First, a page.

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Global corporate debt is estimated to jump 12.9 percent to $9.3 trillion as they try to shore up their finances, according to an asset management company.
A study of 900 businesses carried out by British global asset management company, Janus Henderson, estimates global corporate debt will jump by $US1 trillion or 12.9 percent to $9.3tn to shore up their finances against Covid-19.
US companies owe almost half of the world’s corporate debt at $3.9tn and had seen the fastest increase in the last five years of any major economy with the exception of Switzerland.
Germany has the second largest portion of corporate debt at $762bn.
KPMG’s head of banking and finance John Kensington said New Zealand businesses had not needed to take on as much debt because they were in strong position going into the lockdown.
“Overseas companies probably, per se, were not quite in as good shape as most New Zealand companies as the New Zealand economy had been performing better for a longer period of time.
Kensington said the country’s debt was also low compared with other countries.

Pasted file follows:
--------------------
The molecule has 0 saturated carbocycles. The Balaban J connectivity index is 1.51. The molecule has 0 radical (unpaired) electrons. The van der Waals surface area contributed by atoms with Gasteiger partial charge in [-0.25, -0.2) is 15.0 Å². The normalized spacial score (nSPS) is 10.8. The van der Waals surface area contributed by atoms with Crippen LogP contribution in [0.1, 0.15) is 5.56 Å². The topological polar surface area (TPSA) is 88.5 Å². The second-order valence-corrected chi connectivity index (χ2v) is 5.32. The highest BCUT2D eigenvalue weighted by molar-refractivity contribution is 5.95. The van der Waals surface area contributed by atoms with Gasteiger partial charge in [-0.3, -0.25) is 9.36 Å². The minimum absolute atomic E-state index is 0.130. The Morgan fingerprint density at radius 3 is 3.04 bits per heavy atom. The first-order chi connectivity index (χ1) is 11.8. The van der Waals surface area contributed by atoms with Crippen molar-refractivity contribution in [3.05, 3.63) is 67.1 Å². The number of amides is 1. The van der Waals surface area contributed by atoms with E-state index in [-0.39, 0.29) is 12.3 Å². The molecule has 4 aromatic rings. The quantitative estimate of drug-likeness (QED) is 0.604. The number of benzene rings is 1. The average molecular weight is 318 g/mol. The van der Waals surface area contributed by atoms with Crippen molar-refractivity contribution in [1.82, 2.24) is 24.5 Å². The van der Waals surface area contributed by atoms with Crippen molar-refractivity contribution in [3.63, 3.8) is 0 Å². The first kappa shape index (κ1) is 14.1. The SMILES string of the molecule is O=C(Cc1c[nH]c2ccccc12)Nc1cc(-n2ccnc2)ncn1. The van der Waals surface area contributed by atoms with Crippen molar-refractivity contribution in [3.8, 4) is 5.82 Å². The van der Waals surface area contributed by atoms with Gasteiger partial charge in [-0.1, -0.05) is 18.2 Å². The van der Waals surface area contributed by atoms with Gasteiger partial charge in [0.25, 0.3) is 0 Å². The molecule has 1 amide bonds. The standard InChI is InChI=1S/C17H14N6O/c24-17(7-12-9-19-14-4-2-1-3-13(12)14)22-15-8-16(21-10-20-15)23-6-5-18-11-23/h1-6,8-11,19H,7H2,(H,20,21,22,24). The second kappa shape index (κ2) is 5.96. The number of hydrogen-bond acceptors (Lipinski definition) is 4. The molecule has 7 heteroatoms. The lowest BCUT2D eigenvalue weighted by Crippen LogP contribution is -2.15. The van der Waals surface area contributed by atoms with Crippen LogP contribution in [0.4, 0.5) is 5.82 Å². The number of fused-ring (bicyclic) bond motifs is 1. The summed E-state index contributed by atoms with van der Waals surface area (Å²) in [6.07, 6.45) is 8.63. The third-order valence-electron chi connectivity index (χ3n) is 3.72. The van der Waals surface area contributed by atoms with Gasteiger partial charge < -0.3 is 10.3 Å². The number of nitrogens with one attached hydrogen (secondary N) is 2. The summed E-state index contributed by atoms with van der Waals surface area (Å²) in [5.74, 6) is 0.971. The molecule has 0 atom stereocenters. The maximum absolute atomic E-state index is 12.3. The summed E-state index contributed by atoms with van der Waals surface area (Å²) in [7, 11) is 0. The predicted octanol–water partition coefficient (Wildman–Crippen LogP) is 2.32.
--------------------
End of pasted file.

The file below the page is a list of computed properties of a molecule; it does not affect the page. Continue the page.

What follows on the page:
New Zealand businesses had also responded differently to the pandemic, he said.
“What you’ve seen from the majority of New Zealand companies is that they may have used up some cash resources and drawn down on additional loans without having to go to the market and raise new money.”
Kensington said it still remained to be seen whether local firms would need to raise more debt as the true economic impact of the pandemic became clearer, but borrowing from investors had increased since Covid-19 arrived on New Zealand shores.
Statistics from the NZX indicate New Zealand businesses have raised more than twice as much wholesale debt this year compared to last year in response to the Covid-19 crisis.
For the month of June, the amount of corporate debt raised on the NZX was at $3.76 billion, compared with $1.47b for the same month a year earlier.
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